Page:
Also, the Committee’s report on the draft Welsh Government Budget expressed disappointment about the lack of emphasis on decarbonisation.
Mike Hedges, Chair of the Climate Change, Environment and Rural Affairs Committee said: “As a Committee, we’re concerned that a ‘climate change emergency’ could be seen as just words and has not resulted in urgent action. We don’t want things to continue as business as usual, it is an emergency and should be treated as one.
“We welcome the Welsh Government’s ambition for net-zero greenhouse gas emissions by 2050 but we need to know a lot more about how this can be achieved, particularly as the policy for much of Wales’ emissions lies with the UK Government.
“We need urgent action and our Committee has provided a series of recommendations for the Welsh Government. Today we’re calling on the Welsh Government outline details of actions it has taken since the declaration of a climate emergency.”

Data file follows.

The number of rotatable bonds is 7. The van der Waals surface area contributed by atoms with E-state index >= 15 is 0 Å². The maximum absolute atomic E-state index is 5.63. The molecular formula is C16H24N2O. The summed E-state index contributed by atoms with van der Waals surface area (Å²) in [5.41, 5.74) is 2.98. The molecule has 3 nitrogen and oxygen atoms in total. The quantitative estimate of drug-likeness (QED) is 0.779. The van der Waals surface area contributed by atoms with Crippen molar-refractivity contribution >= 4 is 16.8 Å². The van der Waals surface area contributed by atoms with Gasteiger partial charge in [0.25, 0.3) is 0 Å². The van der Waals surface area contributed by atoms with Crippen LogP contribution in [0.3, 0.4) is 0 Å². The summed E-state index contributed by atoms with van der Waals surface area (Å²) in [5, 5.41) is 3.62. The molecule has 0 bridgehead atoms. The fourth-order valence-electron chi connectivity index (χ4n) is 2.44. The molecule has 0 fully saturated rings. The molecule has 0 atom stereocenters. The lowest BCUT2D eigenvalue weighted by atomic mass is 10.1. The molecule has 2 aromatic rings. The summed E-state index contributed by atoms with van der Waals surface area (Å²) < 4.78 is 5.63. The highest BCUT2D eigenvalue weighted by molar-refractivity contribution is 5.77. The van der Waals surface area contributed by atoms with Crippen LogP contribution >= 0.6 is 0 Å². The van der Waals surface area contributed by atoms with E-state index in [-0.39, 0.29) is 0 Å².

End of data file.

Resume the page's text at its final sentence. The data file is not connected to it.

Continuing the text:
National 20mph limit comes into force in Wales next year
WALES will be the first UK nation to impose a 20mph default speed limit following a vote held in the Senedd yesterday (July 12). The Welsh Government voted to limit residential roads and busy pedestrian streets to 20mph.
According to the Welsh Government, this will lessen the likelihood and severity of accidents involving vulnerable road users. It will also encourage more people to cycle and walk.
39 members of the Senedd voted in favour, while 15 members voted against.
The new national default speed limit will come into effect from September 2023. The Welsh Government say the changes affect residential roads and busy pedestrian streets.
According to the Welsh Government, the modifications have an impact on major pedestrian routes and residential roadways. The Welsh Government is still deciding which highways will have 20mph speed restrictions and which ones should stay at 30mph.
The 22 councils in Wales will collaborate with Go Safe to determine implementation timelines, according to the Welsh Government, but enforcement will continue throughout the transition period.
Climate change minister, Julie James, stated: “The future of our towns and cities depends on our ability to move around sustainably and on solutions that have a positive impact on public health environment and communities.